Preamble to the discovery of Raman Effect

Today is India’s National Science Day. It celebrates the discovery of Raman effect on 28th February, 1928.

For more details on the discovery of the effect, and various human aspects related to it : you can see my past blogs here, here, here and here.

In this blog, I will briefly discuss about some of the work that directly influenced Raman’s thinking that further led to a remarkable discovery that we know by his name.

All creative pursuits are motivated by ideas from the past. No one gets their ideas in vacuum. All of us are influenced by the information which we perceive and receive. This means consciously or subconsciously the world that we are creating, both in our minds and in reality, is fundamentally influenced by the information in the world.

The discovery behind the Raman effect is no exception to this particular principle. In his formative years, C V Raman was heavily influenced by the research of Rayleigh and Helmholtz, and some classical thinkers including Euclid. Raman was also closely following the development of quantum mechanics in the early 1920s, and he was keenly studying the theoretical and experimental developments in this field.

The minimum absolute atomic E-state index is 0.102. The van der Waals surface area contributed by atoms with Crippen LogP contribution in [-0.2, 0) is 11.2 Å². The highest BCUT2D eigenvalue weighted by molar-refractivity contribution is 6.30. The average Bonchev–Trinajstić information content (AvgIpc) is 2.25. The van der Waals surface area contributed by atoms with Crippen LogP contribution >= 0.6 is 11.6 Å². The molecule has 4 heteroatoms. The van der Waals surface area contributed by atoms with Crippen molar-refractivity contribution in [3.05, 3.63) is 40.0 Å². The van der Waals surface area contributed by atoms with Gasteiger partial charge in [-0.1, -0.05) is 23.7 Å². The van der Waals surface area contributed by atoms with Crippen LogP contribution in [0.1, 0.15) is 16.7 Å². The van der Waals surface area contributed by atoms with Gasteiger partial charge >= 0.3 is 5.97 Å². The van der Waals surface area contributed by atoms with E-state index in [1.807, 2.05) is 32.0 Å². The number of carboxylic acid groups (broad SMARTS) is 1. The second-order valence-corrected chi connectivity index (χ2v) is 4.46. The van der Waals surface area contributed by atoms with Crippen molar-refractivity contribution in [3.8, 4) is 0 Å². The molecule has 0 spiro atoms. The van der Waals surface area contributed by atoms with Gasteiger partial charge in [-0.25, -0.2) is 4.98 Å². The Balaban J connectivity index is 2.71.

Two aspects which played a crucial role in motivating Raman’s (Nobel prize winning) work was Compton scattering and Kramers-Heisenberg formula.

Compton scattering was as outstanding experimental achievement that revealed two aspects of light-matter interaction. First, it demonstrated inelastic scattering of electromagnetic radiation interacting with a quantum object (in this case free electrons) in the laboratory frame. Second is that it laid a foundation to revisit the wave-particle duality of light from an experimental viewpoint. Raman and Krishnan’s main paper on light scattering starts by explicitly referring to Compton effect, and motivates observation for optical analogue of Compton scattering.

To quote from Raman’s Nobel lecture :

“In interpreting the observed phenomena, the analogy with the Compton effect was adopted as the guiding principle. The work of Compton had gained general acceptance for the idea that the scattering of radiation is a unitary process in which the conservation principles hold good.”

Next is the Kramers-Heisenberg formula. This mathematical description gives the scattering cross section of a photon interacting with a quantum object (in this case electron). This formula uses second-order perturbation theory, and evokes the famous ‘sum of all the intermediate states’ for non-resonant optical interaction. PAM Dirac played a vital role in deriving this formula from a quantum mechanical framework of radiation. An important and logical consequence of this formula is the emergence of stimulated emission of radiation, and this has had deep implications in understanding LASERs. Raman was keenly studying the formula and made a brilliant conceptual connection between laboratory observation and this formula that revealed the scattering cross-section.